I actually really enjoy flying (still) - not just the trip itself but also the excitement of going somewhere different/exciting/unusual. In spite of that, after the last trip I swore that in future I will always stay over for a few days on the way to or from the other hemisphere.
How sad it is to be a colonial and have to endure this purgatory (yes, exactly the right word for it). But we still do it.

Hope you are recovering and that no members of your Australian family are suffering from the heat or the fires.

MedicatedMoo said...

Thanks Alexia. Stopover will be a MUST next time. I'm keeping a close eye on the news as the bushfires are featuring very prominently on the BBC. I'm lucky that no family or friend has been affected yet and hope it stays that way.

Wally said...

Sounds awful, far worse than some of the trips I've endured.

Premium Economy is about 50% more $ than bog ordinary. I've vowed that for long trips I will never ever again travel economy. To hell with the cost. We went economy (worse... JetStar) to NZ because there was no other option, but about an 8 - 10 hour trip is my economy limit. In premium at least you get more room. All the other "benefits" are largely bollocks but the room is worth the money.

It would have been nice to have a quick catch-up while you were here but its a busy (well, crazy) time all around. Next time... Or when we make it to Switzerland next. Except go light on the fondue, its not a lot of fun being (mildly) lactose intolerant AND having a bit of IBS as well :(

Fen said...

I have sympathy itches and tummy aches now! Wow.
I hope your holiday was worth the horror flight.

MedicatedMoo said...

Next time Wally, I promise. A few old expat hands here said that the first visit back home is the one where you often learn how NOT to do things; thus making future visits more pleasurable in every respect.

I've bought a Swiss lottery ticket to see if that speeds our savings for Premium economy tickets!

It *was* worth it all, dear Fernstar, and the itching has now thankfully disappeared. :)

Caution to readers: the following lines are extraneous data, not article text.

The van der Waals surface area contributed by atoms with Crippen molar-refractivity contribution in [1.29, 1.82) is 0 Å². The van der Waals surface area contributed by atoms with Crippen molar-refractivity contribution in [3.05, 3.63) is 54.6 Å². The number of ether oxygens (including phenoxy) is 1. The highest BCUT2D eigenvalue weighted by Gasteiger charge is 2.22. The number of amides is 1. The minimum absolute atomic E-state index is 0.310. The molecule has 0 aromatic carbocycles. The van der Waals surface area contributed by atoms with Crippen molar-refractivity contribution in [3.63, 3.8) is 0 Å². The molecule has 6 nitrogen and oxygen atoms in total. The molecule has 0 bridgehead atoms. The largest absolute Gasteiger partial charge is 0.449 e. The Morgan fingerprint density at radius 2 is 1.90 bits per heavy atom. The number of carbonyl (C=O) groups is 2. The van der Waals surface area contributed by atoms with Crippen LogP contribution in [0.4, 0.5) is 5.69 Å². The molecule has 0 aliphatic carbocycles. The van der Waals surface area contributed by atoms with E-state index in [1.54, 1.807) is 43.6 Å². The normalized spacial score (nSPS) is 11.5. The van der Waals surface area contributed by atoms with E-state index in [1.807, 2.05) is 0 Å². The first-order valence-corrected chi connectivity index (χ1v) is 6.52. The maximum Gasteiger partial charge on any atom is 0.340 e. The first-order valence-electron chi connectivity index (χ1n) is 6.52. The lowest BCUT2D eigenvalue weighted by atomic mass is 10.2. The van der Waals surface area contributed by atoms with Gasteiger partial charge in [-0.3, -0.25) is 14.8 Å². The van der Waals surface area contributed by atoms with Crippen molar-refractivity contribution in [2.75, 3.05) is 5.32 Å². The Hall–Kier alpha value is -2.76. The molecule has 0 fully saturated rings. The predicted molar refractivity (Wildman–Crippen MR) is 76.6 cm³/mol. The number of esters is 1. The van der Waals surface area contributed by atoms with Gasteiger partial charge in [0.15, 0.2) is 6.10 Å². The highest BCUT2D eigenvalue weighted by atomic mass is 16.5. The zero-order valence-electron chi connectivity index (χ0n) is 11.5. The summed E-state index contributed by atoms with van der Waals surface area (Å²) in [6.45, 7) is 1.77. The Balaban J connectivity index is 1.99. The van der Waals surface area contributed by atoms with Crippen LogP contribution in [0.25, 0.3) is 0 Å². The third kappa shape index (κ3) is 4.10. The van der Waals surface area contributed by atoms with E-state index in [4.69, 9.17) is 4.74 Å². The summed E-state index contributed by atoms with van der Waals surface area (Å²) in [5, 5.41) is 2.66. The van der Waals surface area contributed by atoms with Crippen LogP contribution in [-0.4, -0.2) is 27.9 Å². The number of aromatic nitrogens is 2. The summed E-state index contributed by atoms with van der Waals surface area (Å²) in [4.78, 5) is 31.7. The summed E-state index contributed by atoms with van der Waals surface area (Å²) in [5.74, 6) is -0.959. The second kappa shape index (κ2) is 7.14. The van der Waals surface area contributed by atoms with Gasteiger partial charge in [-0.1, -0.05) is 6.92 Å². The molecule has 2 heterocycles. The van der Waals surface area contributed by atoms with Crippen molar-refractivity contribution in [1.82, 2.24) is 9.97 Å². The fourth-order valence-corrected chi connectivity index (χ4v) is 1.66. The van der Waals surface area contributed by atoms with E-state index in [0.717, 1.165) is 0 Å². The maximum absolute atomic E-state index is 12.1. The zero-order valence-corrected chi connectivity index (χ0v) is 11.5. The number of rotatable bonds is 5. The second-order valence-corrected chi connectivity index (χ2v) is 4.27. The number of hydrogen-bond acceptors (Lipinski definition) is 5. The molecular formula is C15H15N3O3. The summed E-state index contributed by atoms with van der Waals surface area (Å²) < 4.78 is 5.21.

Jackie K said...

Oh my GOD...! I was equally laughing and gasping in horror as I read that. That was not purgatory. You were in hell!
I thought our return trip from Greece was bad with every family member except me vomiting - but yours sounds way worse.
The glamour is definitely gone from air travel, hasn't it!

Jackie K said...

Oh my GOD, Kath! That was not purgatory. You were in hell!
The glamour has really gone out of air travel, hasn't it.

Jackie K said...

That's a great story!
And you're so right, in the 70s and 80s there was more room in the seats and more legroom. When we travelled to Greece last year even my 7 year olds were cramped in their seats! And you still have to walk down the steps onto the Tarmac at Athens!

MedicatedMoo said...

Yep JackieK, there ain't no glamour left. I remember getting a carry on bag, toiletries etc in Cramped Class back in 1980. Now you get a set of headphones that only work in one ear, about one sick bag behind every tenth seat and hosties who disappear the second the meal run's done.... *sigh*

nuttynoton said...

NITS ON A PLANE what a good title for a film, may be you could write the screenplay??
We have learned that on a flight over 13 hours you need a stopover its the only way we can cope and I have only done it twice.On our last flight back we were half way beween Melboune and Hong Kong and Mrs NN was in the toilet changing one of those Ladies items when the pilot said can you all get back to your seats immediately, 10 seconds later the plane dropped suddenly we all went in the air, our hearts missed a beat and Mrs NN was thrown around in the toilet and had bruises for 2 weeks. oh the joy of air travel. thanks for the blog made me laugh and feel sick at the same time!

MedicatedMoo said...

That's the story of my life, nutty - making you laugh *and* feel sick at the same time! :)

Lyndylou said...

So so funny! I felt your pain through my sniggers :)

MedicatedMoo said...

Thanks Lyndylou - and I haven't even thought about the hellish plane ride *back* yet!

JahTeh said...

Damn Kath, ever tried typing a comment while sympathy scratching with a heaving stomach. This is why I have no "fly-by" cards. Never. leaving. the. ground!

Anji said...

I will never, ever stay on a plane longer than 90 minutes. Especially after reading your post.

You certainly know how to fit in an ending with a punch (or fart)

Geoff said...

oh dear Kath. I had to read this just as i am booking flights for the fam to oz from Austria. By fam I mean loving wife, 2 year and 2 month old daughters. Flight is in 6 months... I will remember to check all hair before departure and stand up if the missus needs a pee.